My husband is having a harder time with empty nest than I am, which is very funny considering the fact that he only recently became a Dad. When I married my husband I had two teenage daughters, one in college already and the other still in high school. As with most kids of their generation, they became boomerang kids – repeatedly moving in and out of the house several times. My husband has been an amazing step-dad to the girls and he loves spending time with them.
Now I will agree that the kids do bring a lot more energy into the house. When they come to visit, and their friends stop by to ‘hang out,’ it is fun. My daughters are wonderful and their friends are really great kids, so we joke, we laugh, we play games or watch movies, and I honestly do enjoy every minute, but I also enjoy our nice relaxed, quiet moments too.
I know that many women complain about their empty nest and the loneliness they feel once their children have moved out, but I am not one of those women. Don’t get me wrong – I loved every single minute when my kids were younger. Tea parties and Barbie dolls, snuggling in bed reading a book together, even driving every night to swim practice or girl scouts or whatever activity they were in at the moment; I loved it all. My children were the center of my world, but I am also enjoying the new adult relationship that I have with my daughters. Maybe it’s the fact that I had more time with them when they were younger, but I am enjoying our empty nest. Midlife is becoming more about me, and what I want in life.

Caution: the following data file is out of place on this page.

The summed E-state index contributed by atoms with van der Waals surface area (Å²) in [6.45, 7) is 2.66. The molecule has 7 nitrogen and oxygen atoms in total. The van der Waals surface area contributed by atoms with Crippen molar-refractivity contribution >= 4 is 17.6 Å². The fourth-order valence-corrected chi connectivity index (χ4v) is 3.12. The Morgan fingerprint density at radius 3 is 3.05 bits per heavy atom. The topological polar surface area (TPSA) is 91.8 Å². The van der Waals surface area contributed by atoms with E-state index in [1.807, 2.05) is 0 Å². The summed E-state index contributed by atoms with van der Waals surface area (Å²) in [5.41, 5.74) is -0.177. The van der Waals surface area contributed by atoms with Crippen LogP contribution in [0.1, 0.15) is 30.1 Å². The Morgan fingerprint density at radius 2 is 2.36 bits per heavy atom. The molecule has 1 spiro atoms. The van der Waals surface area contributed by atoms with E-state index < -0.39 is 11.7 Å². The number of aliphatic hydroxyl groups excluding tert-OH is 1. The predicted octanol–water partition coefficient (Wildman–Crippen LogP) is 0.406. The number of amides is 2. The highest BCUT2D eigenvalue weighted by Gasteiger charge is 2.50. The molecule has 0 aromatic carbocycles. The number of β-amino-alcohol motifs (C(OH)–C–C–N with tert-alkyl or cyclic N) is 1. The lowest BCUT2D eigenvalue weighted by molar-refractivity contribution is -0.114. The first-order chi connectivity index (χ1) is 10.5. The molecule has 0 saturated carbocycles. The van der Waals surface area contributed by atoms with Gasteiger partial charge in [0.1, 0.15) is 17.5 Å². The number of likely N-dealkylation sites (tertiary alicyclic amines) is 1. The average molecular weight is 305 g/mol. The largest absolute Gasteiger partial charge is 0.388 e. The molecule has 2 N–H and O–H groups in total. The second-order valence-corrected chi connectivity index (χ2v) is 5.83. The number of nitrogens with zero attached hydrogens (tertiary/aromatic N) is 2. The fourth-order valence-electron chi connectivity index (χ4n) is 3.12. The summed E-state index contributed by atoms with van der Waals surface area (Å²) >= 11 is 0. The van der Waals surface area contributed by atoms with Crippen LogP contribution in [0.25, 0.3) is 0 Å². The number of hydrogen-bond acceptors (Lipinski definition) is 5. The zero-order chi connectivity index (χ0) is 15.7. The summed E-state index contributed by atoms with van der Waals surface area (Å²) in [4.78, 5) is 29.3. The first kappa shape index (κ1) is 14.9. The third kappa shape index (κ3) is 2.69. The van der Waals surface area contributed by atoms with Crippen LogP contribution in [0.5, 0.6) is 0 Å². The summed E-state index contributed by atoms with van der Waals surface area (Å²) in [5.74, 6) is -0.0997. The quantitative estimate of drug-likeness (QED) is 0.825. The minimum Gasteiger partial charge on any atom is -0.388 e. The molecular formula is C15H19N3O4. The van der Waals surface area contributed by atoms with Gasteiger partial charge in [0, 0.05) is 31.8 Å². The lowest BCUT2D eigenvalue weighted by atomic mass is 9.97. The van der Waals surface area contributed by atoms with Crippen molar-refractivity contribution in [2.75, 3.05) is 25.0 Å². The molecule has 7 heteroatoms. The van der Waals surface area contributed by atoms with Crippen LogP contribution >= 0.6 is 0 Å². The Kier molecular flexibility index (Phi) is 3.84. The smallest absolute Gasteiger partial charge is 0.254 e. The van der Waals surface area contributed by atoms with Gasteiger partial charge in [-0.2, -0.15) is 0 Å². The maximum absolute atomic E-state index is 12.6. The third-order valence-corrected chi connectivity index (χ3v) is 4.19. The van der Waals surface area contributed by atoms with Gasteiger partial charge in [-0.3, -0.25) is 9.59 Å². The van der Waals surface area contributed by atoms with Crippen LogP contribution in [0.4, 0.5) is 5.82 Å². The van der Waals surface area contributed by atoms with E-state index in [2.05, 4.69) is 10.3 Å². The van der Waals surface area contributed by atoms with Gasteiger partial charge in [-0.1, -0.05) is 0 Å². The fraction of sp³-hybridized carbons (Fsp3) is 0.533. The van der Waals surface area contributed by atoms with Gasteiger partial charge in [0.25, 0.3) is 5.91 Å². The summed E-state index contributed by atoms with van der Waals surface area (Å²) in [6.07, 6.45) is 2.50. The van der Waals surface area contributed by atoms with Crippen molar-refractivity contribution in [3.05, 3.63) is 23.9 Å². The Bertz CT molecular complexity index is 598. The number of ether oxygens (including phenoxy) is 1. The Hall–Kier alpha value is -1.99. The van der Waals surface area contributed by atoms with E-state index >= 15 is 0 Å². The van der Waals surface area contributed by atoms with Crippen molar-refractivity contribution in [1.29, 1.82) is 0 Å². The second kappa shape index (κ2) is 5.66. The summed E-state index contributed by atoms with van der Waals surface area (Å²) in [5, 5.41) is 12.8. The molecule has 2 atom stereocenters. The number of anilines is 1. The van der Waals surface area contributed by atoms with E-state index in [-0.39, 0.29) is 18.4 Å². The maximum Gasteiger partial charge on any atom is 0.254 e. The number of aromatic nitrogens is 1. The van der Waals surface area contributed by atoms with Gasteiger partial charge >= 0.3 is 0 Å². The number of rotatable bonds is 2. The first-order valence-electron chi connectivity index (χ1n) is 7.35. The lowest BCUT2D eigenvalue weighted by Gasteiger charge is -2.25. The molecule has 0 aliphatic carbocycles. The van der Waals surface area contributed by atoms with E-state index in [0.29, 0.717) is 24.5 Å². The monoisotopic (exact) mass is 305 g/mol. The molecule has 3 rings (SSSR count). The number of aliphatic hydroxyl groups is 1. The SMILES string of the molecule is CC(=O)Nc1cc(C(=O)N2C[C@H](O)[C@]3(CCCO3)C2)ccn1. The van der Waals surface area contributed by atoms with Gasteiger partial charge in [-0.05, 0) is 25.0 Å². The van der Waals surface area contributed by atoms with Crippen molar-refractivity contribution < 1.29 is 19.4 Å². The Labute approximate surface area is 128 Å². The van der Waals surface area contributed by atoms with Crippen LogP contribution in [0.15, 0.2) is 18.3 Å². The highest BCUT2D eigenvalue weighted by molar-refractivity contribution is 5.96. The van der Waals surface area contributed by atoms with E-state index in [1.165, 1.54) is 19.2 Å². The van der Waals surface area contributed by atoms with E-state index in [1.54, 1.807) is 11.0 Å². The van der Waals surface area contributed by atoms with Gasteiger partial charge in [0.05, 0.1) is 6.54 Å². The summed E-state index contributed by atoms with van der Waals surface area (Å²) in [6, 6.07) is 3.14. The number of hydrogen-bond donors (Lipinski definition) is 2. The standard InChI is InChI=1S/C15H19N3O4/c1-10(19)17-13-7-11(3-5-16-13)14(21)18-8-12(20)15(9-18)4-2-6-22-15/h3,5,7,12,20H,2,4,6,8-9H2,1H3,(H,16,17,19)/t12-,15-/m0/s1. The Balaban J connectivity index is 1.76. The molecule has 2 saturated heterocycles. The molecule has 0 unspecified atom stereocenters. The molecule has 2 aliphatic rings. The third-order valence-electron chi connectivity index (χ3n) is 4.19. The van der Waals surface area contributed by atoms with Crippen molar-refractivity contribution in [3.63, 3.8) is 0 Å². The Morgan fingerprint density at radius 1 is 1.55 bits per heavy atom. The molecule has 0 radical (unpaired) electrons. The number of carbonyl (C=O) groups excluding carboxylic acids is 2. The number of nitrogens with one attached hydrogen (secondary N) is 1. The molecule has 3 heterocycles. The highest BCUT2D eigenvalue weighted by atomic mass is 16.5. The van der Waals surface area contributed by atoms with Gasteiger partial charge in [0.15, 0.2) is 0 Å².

There are other benefits to an empty nest. I am surprised at how much money we are saving on our water and utility bills, not to mention a lot less money spent on groceries. I have never been very good at cooking and cleaning, but I forced myself to keep the house clean, and I made sure to feed my children. Now, I am much more relaxed about household duties. I share the cooking and cleaning duties with my husband, and on nights when he works late, or if we are both too tired to care about cooking, we simply go out to eat or I make do with a plate a cheese and crackers as my dinner. Getting rid of that Mommy-guilt is very freeing.
My daughters are busy creating their own lives, but we still talk, text or visit often. It is not the same as when they were younger, but rather than lament this new change in my life, I am embracing all the new opportunities that it offers.